“The inherent pace of the fair has changed, but I would say the greatest shift is that there’s a palpable excitement in the air, which definitely is more pronounced than in prior years,” said Perrotin principal partner and executive director Peggy Leboeuf. “Everyone is so grateful to be back, under the metaphorical art fair tent, and making sales.” Perrotin’s sales included a large glass sculpture by the French artist Jean-Michel Othoniel for $235,000, new paintings by Barry McGee and Daniel Arsham for $140,000 and $100,000, respectively, and a new charcoal composition by Lee Bae for $86,000.
For many dealers I spoke with, the change of pace was welcome, making it easier for them to connect (or reconnect) with collectors face-to-face after more than a year of only being able to do so remotely.
Study for the Red Portrait, 2017.
Tina Kim Gallery
“The structure of the fair this year takes some of the initial pressures off—we know that we will see our clients throughout the entire run of the fair, not just on the first day,” said gallerist Tina Kim. “Everyone is just so happy to be here and to be able to engage with art again, and that is reflected in the sales.” Her namesake gallery’s sales bore this out, with collectors snapping up two large paintings by Ha Chong-hyun and a work by Park Seo-bo, all in the range of $200,000 to $300,000, as well as three pieces by Suki Seokyeong Kang in the range of $25,000 to $50,000 each, and a Ghada Amer drawing for $45,000.
The fair’s solo booths, which accounted for many of its standout presentations, seemed to focus collectors’ attention and drive a significant share of sales. London’s Stephen Friedman Gallery, which opened a pop-up space nearby in Chelsea for the occasion, devoted its Frieze booth to portrait paintings by the British artist Sarah Ball, who joined the gallery’s roster in November. By the end of the fair’s first day, they’d all been sold for prices ranging from £15,000 to £35,000 (nearly $21,000 to over $48,000).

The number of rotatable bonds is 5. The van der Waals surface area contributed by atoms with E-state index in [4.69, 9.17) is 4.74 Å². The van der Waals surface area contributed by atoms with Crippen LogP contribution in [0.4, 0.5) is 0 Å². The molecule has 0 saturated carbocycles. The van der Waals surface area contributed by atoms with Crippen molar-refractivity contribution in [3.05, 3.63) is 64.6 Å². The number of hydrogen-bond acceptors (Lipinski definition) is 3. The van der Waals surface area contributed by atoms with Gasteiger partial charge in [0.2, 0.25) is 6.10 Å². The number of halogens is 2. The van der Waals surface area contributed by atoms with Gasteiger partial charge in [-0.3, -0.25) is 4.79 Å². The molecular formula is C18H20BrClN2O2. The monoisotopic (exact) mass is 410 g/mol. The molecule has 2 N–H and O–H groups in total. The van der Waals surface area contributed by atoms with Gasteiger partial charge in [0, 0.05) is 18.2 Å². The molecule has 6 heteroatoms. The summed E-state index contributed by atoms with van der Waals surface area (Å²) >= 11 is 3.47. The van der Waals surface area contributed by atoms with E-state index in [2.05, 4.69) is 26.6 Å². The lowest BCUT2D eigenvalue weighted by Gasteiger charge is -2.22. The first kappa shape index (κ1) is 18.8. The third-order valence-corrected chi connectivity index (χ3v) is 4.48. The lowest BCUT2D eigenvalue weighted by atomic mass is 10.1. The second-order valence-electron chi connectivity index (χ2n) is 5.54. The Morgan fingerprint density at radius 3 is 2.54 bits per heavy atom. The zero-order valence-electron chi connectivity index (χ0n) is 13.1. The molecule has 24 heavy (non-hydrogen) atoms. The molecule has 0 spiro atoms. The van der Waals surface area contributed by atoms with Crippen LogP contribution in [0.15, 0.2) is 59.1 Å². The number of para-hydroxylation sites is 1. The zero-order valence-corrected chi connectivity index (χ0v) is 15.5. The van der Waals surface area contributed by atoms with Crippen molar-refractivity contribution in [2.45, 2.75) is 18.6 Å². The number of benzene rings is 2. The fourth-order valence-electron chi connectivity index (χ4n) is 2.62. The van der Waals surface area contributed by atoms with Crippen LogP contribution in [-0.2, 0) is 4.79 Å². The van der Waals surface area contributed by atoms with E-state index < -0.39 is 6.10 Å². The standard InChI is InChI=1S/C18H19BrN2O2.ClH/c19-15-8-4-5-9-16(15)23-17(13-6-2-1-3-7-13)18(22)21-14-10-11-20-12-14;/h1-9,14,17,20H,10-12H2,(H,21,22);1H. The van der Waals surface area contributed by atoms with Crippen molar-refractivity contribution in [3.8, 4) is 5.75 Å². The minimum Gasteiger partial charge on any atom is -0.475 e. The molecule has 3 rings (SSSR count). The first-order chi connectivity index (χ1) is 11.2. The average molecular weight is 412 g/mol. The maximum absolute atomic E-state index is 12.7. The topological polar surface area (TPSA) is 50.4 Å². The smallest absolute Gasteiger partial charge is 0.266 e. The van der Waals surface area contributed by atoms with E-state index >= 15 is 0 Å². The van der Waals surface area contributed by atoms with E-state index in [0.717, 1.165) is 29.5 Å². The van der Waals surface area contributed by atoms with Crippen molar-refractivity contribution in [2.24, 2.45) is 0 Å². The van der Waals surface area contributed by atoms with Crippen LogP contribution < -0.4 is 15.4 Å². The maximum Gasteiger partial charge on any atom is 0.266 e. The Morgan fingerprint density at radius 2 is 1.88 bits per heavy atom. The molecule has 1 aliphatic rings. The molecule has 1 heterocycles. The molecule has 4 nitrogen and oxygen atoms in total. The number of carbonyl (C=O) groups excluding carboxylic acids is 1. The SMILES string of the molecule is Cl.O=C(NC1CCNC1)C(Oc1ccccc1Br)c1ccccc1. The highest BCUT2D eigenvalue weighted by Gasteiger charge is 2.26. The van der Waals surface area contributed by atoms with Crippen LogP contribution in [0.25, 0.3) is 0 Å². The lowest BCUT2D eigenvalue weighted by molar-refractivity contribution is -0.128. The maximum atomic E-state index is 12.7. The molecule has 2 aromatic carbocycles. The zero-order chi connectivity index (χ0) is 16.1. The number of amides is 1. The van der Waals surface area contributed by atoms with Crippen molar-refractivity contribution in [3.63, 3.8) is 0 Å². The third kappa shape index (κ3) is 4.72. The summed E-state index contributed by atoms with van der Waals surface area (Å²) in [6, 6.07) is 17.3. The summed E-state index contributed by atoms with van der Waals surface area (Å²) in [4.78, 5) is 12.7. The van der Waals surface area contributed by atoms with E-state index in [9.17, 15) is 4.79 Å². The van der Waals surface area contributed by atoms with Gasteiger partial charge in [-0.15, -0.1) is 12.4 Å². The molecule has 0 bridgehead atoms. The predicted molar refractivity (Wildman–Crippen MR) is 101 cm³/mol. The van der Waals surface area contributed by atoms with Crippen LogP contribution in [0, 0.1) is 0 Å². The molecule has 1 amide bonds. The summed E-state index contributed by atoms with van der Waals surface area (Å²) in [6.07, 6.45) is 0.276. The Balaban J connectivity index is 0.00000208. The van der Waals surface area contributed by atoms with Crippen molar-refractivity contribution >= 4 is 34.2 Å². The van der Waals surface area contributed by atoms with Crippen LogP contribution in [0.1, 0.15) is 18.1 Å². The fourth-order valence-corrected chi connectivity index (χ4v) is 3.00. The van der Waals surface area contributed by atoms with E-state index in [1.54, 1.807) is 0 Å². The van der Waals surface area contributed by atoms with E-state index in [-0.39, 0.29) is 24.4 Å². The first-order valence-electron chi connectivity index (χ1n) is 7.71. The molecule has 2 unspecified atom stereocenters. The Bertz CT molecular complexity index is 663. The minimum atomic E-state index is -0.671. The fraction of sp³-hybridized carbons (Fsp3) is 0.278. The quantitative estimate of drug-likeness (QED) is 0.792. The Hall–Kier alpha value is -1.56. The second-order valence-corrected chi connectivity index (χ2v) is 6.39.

Ed Clark (1911-2000)
Hauser & Wirth
Bruise Painting “Blue Bird”, 2021.
Hauser & Wirth
“The confidence amongst collectors at Frieze New York is very encouraging, particularly during this difficult time,” said Mira Dimitrova, the gallery’s director of sales. “We have far more demand than we can satisfy at this point so will be continuing many of the conversations ahead of her first solo show at the gallery next year.”
The most notable sales made at the fair included the following:
- Hauser & Wirth sold a Louise Bourgeois bronze, Blind Man’s Buff (1984), for a price in the region of $1 million. The gallery also sold a new Rashid Johnson painting, Bruise Painting “Blue Bird” (2021), for $750,000, and an untitled Ed Clark painting from 1954 for $650,000.
- David Zwirner sold out its solo booth of paintings and sculptures by Dana Schutz, with paintings going for figures between $700,000 and $900,000 each, while the sculptures were priced between $160,000 and $250,000 apiece.